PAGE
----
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compliance-ethics-program-environment
By Junior Kayembe N’Kashama

Building a robust ethics and compliance program is key to managing risk in today’s complex world of global business. That is why understanding best practices and the state of compliance infrastructure among companies is an important step toward better compliance across the board.

Society of Corporate Compliance and Ethics (SCCE) and NYSE Governance Services recently surveyed a variety of organizations — ranging in size from 100 employees to more than 100,000 — in various industries such as healthcare, manufacturing, utilities, finance and insurance, and educational services. The respondents were Chief Compliance Officers or the person responsible for the day-to-day operation of the ethics and compliance program.

Findings are presented in the 2014 Compliance and Ethics Program Environment Survey Report.

Here are some highlights:

Program overview

63% of surveyed organizations indicate that the same person assumes overall and the day-to-day operational responsibility of compliance and ethics program.

38% of those with overall program responsibility report directly to their company’s CEO, while just 18 percent report to the general counsel or chief legal officer.

19% of the chief compliance officers report directly to the board of directors

Of those who don’t report directly to the board, 79% said they have “dotted line” reporting to the board.

The rest of the respondents report to a vice president of finance, financial controller, or other vice president.

Standards and documentation

Though 93% of surveyed organizations maintain an organization-wide employee code of conduct, only 41% meet the best practice standard of rewriting or updating their code at least every two years.

While 33%  surveyed companies maintain a third party or supplier Code of Conduct, nearly 44% of these companies do require third parties to sign an agreement stating that they will adhere to compliance standards.

Due care

90% of surveyed organizations conduct background checks for some or all individuals in positions of trust.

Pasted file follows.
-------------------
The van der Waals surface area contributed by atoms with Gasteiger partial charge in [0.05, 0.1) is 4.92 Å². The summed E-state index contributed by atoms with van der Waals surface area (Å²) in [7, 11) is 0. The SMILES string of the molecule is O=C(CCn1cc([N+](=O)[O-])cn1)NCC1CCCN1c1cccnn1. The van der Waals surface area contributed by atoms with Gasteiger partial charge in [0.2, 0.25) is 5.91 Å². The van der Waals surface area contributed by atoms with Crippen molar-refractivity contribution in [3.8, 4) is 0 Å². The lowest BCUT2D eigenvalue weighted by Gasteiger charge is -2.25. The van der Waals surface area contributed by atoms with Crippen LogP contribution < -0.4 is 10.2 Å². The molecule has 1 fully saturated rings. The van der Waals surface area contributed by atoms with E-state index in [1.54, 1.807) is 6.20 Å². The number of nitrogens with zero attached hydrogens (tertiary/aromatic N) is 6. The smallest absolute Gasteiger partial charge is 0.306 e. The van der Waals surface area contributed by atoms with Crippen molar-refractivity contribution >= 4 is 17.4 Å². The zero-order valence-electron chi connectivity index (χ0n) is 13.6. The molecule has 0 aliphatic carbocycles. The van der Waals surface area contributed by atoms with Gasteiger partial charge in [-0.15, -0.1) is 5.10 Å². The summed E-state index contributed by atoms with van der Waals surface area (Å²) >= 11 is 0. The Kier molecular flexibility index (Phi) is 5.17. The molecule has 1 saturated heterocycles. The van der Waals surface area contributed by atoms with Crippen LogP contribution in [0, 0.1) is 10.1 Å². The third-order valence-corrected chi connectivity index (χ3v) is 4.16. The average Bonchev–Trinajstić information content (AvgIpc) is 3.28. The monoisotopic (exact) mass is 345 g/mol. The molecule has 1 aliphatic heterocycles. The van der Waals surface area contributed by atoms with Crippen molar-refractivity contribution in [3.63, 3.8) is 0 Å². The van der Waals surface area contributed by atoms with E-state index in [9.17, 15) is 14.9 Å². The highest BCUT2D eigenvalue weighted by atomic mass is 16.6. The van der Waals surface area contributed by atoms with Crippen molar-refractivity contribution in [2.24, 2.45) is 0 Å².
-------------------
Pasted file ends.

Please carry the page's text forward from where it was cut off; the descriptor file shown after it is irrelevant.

Only 38% of surveyed companies track both gifts and entertainments.

96% of organizations offer ethics and compliance training to employees. Of these organizations, 81% invest the time and the resources to measure its effectiveness.

Monitoring and auditing

A majority of the organizations (98%) use systems that allow for anonymous communication. In addition, 68% have made a reporting system available to third parties.

54% of organizations conduct risks assessment on an annual basis.

Response and prevention

40% of organizations state that misconduct investigations are lead primarily by staff in the compliance department. Thirty-three percent track reports received by hotline but do not track open door reports.

The top five most common allegations reported are discrimination, harassment, and/or bullying, employee conflicts of interest, confidential information breach; employee theft or fraud; and work place safety issues.

Governance

40% of boards have received training on the code Conduct within the two past years;

52% do not conduct periodic performance evaluation on each Board member. Of the rest that do perform Board evaluation, 72% are done annually.

This survey can provide a useful benchmark for companies that are serious about strengthening all the elements of their compliance program and tracking their progress against peers. The results show encouraging progress in how the compliance profession is increasingly valued and appropriately positioned within companies, as well as the prevalence of compliance training.  The majority of surveyed companies offering access to anonymous reporting channels for third parties is also a welcome development. At the same time, there still remains significant room for improvement in the areas such as making the code of conduct a living document, or tracking gifts and entertainment.

Junior Kayembe N’Kashama is a fellow with Young African Leaders Initiative from the Democratic Republic of the Congo.